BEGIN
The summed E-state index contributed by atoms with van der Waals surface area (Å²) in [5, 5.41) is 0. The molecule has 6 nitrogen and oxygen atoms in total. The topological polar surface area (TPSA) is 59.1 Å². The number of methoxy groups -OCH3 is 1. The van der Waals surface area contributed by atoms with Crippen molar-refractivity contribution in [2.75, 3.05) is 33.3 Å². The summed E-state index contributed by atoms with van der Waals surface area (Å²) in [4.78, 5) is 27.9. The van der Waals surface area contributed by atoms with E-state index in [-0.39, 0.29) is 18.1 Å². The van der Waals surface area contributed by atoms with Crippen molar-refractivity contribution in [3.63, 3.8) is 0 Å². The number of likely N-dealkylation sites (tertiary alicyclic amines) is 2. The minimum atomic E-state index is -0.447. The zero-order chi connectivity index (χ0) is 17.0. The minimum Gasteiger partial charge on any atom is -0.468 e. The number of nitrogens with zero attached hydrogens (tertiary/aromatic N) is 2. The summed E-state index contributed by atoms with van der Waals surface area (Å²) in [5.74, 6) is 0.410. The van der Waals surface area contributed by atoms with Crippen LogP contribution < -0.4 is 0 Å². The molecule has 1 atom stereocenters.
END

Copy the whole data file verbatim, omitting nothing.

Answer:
The summed E-state index contributed by atoms with van der Waals surface area (Å²) in [5, 5.41) is 0. The molecule has 6 nitrogen and oxygen atoms in total. The topological polar surface area (TPSA) is 59.1 Å². The number of methoxy groups -OCH3 is 1. The van der Waals surface area contributed by atoms with Crippen molar-refractivity contribution in [2.75, 3.05) is 33.3 Å². The summed E-state index contributed by atoms with van der Waals surface area (Å²) in [4.78, 5) is 27.9. The van der Waals surface area contributed by atoms with E-state index in [-0.39, 0.29) is 18.1 Å². The van der Waals surface area contributed by atoms with Crippen molar-refractivity contribution in [3.63, 3.8) is 0 Å². The number of likely N-dealkylation sites (tertiary alicyclic amines) is 2. The minimum atomic E-state index is -0.447. The zero-order chi connectivity index (χ0) is 17.0. The minimum Gasteiger partial charge on any atom is -0.468 e. The number of nitrogens with zero attached hydrogens (tertiary/aromatic N) is 2. The summed E-state index contributed by atoms with van der Waals surface area (Å²) in [5.74, 6) is 0.410. The van der Waals surface area contributed by atoms with Crippen LogP contribution < -0.4 is 0 Å². The molecule has 1 atom stereocenters.